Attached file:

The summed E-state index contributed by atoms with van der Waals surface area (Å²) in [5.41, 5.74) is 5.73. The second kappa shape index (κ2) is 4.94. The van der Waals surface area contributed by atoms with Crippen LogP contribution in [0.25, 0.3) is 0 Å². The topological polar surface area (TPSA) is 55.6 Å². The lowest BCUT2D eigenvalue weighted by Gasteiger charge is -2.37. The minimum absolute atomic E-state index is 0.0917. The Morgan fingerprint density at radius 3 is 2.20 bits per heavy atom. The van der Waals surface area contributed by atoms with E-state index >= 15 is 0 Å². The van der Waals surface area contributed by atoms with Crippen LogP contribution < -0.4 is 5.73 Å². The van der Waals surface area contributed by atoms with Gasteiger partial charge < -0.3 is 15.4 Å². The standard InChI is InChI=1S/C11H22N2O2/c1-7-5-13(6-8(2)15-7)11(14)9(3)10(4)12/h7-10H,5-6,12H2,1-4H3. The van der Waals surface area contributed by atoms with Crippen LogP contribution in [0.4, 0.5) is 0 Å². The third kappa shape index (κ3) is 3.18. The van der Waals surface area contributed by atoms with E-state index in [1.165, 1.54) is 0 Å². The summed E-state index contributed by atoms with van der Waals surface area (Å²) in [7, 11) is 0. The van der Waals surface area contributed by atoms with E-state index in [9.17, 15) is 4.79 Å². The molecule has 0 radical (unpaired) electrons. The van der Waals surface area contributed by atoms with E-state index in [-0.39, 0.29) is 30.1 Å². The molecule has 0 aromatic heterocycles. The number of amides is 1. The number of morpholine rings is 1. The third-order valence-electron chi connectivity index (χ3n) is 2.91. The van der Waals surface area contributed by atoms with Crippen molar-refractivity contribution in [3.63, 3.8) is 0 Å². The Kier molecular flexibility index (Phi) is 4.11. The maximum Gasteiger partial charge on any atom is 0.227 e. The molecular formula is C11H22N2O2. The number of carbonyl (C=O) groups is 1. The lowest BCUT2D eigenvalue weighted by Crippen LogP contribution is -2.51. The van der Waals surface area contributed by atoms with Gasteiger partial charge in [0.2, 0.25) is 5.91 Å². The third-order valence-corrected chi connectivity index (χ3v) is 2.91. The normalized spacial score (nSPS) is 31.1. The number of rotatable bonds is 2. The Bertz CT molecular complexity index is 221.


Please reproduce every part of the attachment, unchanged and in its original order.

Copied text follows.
The summed E-state index contributed by atoms with van der Waals surface area (Å²) in [5.41, 5.74) is 5.73. The second kappa shape index (κ2) is 4.94. The van der Waals surface area contributed by atoms with Crippen LogP contribution in [0.25, 0.3) is 0 Å². The topological polar surface area (TPSA) is 55.6 Å². The lowest BCUT2D eigenvalue weighted by Gasteiger charge is -2.37. The minimum absolute atomic E-state index is 0.0917. The Morgan fingerprint density at radius 3 is 2.20 bits per heavy atom. The van der Waals surface area contributed by atoms with E-state index >= 15 is 0 Å². The van der Waals surface area contributed by atoms with Crippen LogP contribution < -0.4 is 5.73 Å². The van der Waals surface area contributed by atoms with Gasteiger partial charge < -0.3 is 15.4 Å². The standard InChI is InChI=1S/C11H22N2O2/c1-7-5-13(6-8(2)15-7)11(14)9(3)10(4)12/h7-10H,5-6,12H2,1-4H3. The van der Waals surface area contributed by atoms with Crippen LogP contribution in [0.4, 0.5) is 0 Å². The third kappa shape index (κ3) is 3.18. The van der Waals surface area contributed by atoms with E-state index in [1.165, 1.54) is 0 Å². The summed E-state index contributed by atoms with van der Waals surface area (Å²) in [7, 11) is 0. The van der Waals surface area contributed by atoms with E-state index in [9.17, 15) is 4.79 Å². The molecule has 0 radical (unpaired) electrons. The van der Waals surface area contributed by atoms with E-state index in [-0.39, 0.29) is 30.1 Å². The molecule has 0 aromatic heterocycles. The number of amides is 1. The number of morpholine rings is 1. The third-order valence-electron chi connectivity index (χ3n) is 2.91. The van der Waals surface area contributed by atoms with Crippen molar-refractivity contribution in [3.63, 3.8) is 0 Å². The Kier molecular flexibility index (Phi) is 4.11. The maximum Gasteiger partial charge on any atom is 0.227 e. The molecular formula is C11H22N2O2. The number of carbonyl (C=O) groups is 1. The lowest BCUT2D eigenvalue weighted by Crippen LogP contribution is -2.51. The van der Waals surface area contributed by atoms with Gasteiger partial charge in [0.2, 0.25) is 5.91 Å². The third-order valence-corrected chi connectivity index (χ3v) is 2.91. The normalized spacial score (nSPS) is 31.1. The number of rotatable bonds is 2. The Bertz CT molecular complexity index is 221.